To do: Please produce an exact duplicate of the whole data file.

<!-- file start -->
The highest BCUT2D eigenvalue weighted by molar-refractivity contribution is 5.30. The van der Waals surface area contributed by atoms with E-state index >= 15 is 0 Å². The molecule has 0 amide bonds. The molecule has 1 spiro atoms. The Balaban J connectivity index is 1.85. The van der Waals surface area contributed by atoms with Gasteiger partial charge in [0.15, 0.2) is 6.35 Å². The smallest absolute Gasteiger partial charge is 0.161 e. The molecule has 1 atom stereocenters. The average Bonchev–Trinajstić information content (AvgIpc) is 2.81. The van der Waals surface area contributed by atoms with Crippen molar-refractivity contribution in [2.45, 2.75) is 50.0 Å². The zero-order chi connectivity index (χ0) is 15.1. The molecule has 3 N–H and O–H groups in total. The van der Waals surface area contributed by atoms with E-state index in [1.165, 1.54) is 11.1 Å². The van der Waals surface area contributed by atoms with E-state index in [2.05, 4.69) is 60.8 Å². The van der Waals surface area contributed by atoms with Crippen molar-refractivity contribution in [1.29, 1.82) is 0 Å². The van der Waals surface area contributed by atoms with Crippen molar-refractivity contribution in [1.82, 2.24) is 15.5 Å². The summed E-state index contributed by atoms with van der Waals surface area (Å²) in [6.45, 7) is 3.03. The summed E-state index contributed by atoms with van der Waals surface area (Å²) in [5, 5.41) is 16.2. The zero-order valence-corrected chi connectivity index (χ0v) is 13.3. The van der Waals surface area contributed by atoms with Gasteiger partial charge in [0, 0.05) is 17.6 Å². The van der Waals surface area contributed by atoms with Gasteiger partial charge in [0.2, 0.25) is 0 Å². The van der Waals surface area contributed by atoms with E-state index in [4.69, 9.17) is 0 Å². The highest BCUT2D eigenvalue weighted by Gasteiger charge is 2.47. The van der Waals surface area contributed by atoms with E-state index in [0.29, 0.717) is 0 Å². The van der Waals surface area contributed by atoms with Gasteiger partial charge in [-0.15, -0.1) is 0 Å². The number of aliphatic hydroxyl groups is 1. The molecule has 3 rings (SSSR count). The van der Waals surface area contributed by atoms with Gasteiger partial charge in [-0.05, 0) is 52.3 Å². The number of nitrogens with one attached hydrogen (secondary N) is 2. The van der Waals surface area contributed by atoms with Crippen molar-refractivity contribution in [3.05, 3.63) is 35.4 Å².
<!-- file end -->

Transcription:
The highest BCUT2D eigenvalue weighted by molar-refractivity contribution is 5.30. The van der Waals surface area contributed by atoms with E-state index >= 15 is 0 Å². The molecule has 0 amide bonds. The molecule has 1 spiro atoms. The Balaban J connectivity index is 1.85. The van der Waals surface area contributed by atoms with Gasteiger partial charge in [0.15, 0.2) is 6.35 Å². The smallest absolute Gasteiger partial charge is 0.161 e. The molecule has 1 atom stereocenters. The average Bonchev–Trinajstić information content (AvgIpc) is 2.81. The van der Waals surface area contributed by atoms with Crippen molar-refractivity contribution in [2.45, 2.75) is 50.0 Å². The zero-order chi connectivity index (χ0) is 15.1. The molecule has 3 N–H and O–H groups in total. The van der Waals surface area contributed by atoms with E-state index in [1.165, 1.54) is 11.1 Å². The van der Waals surface area contributed by atoms with E-state index in [2.05, 4.69) is 60.8 Å². The van der Waals surface area contributed by atoms with Crippen molar-refractivity contribution in [1.29, 1.82) is 0 Å². The van der Waals surface area contributed by atoms with Crippen molar-refractivity contribution in [1.82, 2.24) is 15.5 Å². The summed E-state index contributed by atoms with van der Waals surface area (Å²) in [6.45, 7) is 3.03. The summed E-state index contributed by atoms with van der Waals surface area (Å²) in [5, 5.41) is 16.2. The zero-order valence-corrected chi connectivity index (χ0v) is 13.3. The van der Waals surface area contributed by atoms with Gasteiger partial charge in [0, 0.05) is 17.6 Å². The van der Waals surface area contributed by atoms with Gasteiger partial charge in [0.2, 0.25) is 0 Å². The van der Waals surface area contributed by atoms with E-state index in [4.69, 9.17) is 0 Å². The highest BCUT2D eigenvalue weighted by Gasteiger charge is 2.47. The van der Waals surface area contributed by atoms with E-state index in [0.29, 0.717) is 0 Å². The van der Waals surface area contributed by atoms with Gasteiger partial charge in [-0.15, -0.1) is 0 Å². The number of aliphatic hydroxyl groups is 1. The molecule has 3 rings (SSSR count). The van der Waals surface area contributed by atoms with Gasteiger partial charge in [-0.05, 0) is 52.3 Å². The number of nitrogens with one attached hydrogen (secondary N) is 2. The van der Waals surface area contributed by atoms with Crippen molar-refractivity contribution in [3.05, 3.63) is 35.4 Å².